About 6 months ago, CityLit Project reached out to me about curating and hosting an all-Asian discussion panel at the Baltimore Book Festival. In June 2018, I wrote an article called “Where Are All The Asian Beach Reads?” and I wanted to continue building on that topic.
Year after year, all the Asian contemporary fiction is always these really dramatic, heavy, and let’s just say it -- tragic, immigrant stories. Where’s the fun? Where are the lighthearted reads we can just lose ourselves in and propel ourselves through? And what about second and third generation Asian Americans who have been here our whole lives? Even though statistically, most Asian Americans are first generation immigrants, there are still a huge number of us who grew up as Americans and can’t relate to that story anymore. And yes, these are all great stories that deserve to be told but let’s face it, not many of them will fit into the beach read genre.
So what is a beach read? It’s contemporary fiction or commercial fiction, as they call it in the industry. Beach reads tend to veer towards the chick lit genre but for the purposes of my discussion panel, I broadened the definition to mean all middlebrow literature and included young adult novels as well (e.g. Crazy Rich Asians, The Incendiaries, To All The Boys I’ve Loved Before).
If you’re new to the term, middlebrow is one of three cultural brows that critics like to use to explain and classify forms of culture. There is highbrow (academic and intellectual) and lowbrow (think celebrity memoirs and trashy reality TV shows like Jersey Shore). Middlebrow culture gets dismissed a lot by intellectuals and academics but it shouldn’t — there is a lot of importance in it. Middlebrow culture is how you determine the cultural baseline. When I think about middlebrow, I think of novels like The Godfather, Gone Girl, Valley of the Dolls, and Jaws and how much they changed the cultural landscape of the time. Crazy Rich Asians is an example of a middlebrow novel that is doing the same thing right now. The ripple effect from that novel and film will be felt for years.
Why was there such a dearth of middlebrow, fun, lighthearted novels in Asian American literature for decades? There are three main themes that defined Asian American literature for decades before Crazy Rich Asians came along and they were all tragic, weighty and serious:
In the 90s, after Amy Tan found tremendous success in the literary world and Hollywood with the The Joy Luck Club, Asian American Studies courses started to be taken more seriously in colleges. And because of the novel’s commercial and critical success, a lot of Asian writers who grew up in that era felt a lot of pressure to write those same themes. Publishers wanted to replicate it and repeat the same story over and over again. What ended up happening was that Asian writers didn’t feel like they were allowed to talk about anything else if they didn’t cover at least one of those themes and still be considered an Asian American writer. I blame the publishing industry for applying a lot of that pressure on those writers and making it extremely difficult for Asian writers to write about anything else. I also blame the publishing industry for forcing the Asian American genre to be defined as one of trauma, oppression and isolation.
I predict YA (Young Adult — ages 12-18) and MG (Middle Grade — ages 8-12) literature is going to see an explosion of Asian American stories in the near future. And it is a trend that I think will continue for years. With anime, k-dramas, reality shows like Terrace House, BTS, and k-beauty breaking into the mainstream these past few years, I think this demographic will be the quickest to give voice to the most diverse stories and authors.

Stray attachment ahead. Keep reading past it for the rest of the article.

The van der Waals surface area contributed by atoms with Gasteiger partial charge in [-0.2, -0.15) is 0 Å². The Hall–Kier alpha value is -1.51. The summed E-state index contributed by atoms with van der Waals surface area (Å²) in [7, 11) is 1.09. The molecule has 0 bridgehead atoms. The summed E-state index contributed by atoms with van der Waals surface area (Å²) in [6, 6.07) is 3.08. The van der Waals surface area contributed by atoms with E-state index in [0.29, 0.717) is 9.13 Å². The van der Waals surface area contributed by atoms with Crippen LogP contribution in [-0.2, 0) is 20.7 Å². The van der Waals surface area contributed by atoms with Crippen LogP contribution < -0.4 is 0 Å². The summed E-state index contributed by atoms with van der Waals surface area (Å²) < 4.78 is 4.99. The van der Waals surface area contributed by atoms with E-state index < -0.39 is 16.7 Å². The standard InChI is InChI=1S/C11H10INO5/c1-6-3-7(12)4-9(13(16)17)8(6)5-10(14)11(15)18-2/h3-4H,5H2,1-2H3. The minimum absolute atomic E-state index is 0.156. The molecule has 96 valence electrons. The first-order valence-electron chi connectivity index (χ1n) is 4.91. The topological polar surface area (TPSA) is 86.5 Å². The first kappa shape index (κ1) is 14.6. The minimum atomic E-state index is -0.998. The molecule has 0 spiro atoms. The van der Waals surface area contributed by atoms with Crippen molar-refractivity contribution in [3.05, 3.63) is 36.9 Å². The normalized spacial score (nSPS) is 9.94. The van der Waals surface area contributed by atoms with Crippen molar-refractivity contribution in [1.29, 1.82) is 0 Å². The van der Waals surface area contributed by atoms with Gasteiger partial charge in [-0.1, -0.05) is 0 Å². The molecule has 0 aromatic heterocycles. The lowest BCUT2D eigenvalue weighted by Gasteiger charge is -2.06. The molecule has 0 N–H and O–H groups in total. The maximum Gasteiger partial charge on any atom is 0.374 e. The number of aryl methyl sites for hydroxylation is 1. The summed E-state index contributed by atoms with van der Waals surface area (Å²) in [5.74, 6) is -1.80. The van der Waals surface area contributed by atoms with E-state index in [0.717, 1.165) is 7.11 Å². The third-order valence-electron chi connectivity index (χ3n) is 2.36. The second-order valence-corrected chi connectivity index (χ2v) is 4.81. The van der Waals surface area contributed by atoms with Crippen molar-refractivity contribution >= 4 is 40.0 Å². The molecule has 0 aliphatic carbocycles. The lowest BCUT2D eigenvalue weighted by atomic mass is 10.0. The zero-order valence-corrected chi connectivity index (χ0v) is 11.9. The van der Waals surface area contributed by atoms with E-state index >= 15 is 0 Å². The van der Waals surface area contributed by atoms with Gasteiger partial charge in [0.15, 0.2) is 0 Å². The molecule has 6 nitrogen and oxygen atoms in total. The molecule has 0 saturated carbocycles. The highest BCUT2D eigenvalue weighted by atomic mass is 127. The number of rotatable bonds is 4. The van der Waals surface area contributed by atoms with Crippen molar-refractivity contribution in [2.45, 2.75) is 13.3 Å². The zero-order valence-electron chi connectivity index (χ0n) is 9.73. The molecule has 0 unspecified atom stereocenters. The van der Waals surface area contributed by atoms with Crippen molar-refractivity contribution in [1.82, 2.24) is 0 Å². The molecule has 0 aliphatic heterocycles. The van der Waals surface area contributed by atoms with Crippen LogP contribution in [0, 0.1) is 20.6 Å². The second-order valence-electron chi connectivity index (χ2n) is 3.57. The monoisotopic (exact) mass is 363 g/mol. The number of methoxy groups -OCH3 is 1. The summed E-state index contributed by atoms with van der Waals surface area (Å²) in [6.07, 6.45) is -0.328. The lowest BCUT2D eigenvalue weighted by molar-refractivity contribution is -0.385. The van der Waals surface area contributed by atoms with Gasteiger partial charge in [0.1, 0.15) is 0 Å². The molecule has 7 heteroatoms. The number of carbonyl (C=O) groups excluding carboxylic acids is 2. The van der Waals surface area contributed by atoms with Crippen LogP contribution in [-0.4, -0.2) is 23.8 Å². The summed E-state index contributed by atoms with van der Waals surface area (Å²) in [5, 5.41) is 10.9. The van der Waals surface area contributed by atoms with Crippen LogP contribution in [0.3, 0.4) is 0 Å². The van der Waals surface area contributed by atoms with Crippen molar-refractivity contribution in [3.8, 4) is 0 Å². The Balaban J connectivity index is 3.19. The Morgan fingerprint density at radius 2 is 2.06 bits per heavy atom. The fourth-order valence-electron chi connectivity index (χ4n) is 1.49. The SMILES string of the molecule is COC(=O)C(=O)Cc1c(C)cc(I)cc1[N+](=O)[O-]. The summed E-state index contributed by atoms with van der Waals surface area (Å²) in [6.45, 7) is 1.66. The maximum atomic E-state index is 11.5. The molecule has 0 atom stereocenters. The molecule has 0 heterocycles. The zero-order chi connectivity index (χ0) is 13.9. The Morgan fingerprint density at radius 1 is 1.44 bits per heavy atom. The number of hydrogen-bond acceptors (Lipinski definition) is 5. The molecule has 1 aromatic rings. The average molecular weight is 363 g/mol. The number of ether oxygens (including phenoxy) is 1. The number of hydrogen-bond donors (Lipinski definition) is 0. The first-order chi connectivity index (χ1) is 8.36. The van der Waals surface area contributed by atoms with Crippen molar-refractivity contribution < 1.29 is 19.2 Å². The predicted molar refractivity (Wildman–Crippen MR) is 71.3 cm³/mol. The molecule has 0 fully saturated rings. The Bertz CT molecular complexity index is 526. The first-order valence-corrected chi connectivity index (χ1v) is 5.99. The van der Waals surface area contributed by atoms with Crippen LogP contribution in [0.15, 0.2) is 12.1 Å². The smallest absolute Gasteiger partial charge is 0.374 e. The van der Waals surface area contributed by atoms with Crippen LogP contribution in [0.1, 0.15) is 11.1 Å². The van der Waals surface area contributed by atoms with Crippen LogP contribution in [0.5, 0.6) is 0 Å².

YA is a genre that has always been indivisible of politics and activism and for good reason. YA and MG literature also encompass a lot of beach reads since students tend to read for fun more during their summer months. When people think of YA and MG novels, they tend to think of Harry Potter and Twilight. But these genres have always been on the forefront of the cultural baseline. When I think about the ongoing and absolutely savage social media debates that have been going on for the past 5 or 6 years -- the battles between the progressive left and the alt-right, the defining themes of racial and sexual identity, class, gender, free speech, police brutality, anti-blackness and colorism in the Asian community -- these are all being explored in YA and MG novels. (Keith Stuart, Youth Now)
Giving a young person the right book at the right time can really be life-changing. For me, it was reading The Joy Luck Club in 6th grade. Stories can be really powerful and used as a force for positive change. And young people, most of all, are open to challenging old ideas, beliefs and social injustice.
I think we need to be more careful when criticizing Asian authors if we don’t like their work. I’m not talking about writing characters that are like Long Duk Dong in Sixteen Candles or Leslie Chow in The Hangover. Go ahead and trash that kind of careless and regressive writing. I’m talking about backlash to any Asian writer who faces claims that they are “sellouts,” that they “don’t represent the community” and “should be shut down” or “boycotted.” I honestly think that the burden and pressure will just drive a lot of Asian authors to abandon writing Asian stories altogether. We want more Asian stories, not less. I mean, the ultimate goal when it comes to more representation is to fight less and celebrate more, right?. Writing novels is a great way to ask all kinds of political questions and create empathy for other people’s experiences.
*Special thanks to my panelists: Sunny Reed of A Critical Discourse, Chris Jesu Lee aka Oxford Kondo of Plan A Magazine and The Escape from Plan A Podcast, Jemarc Axinto of The Gamer Guide and The Nerds of Color, and Vanessa Ulrich of The Primpy Sheep.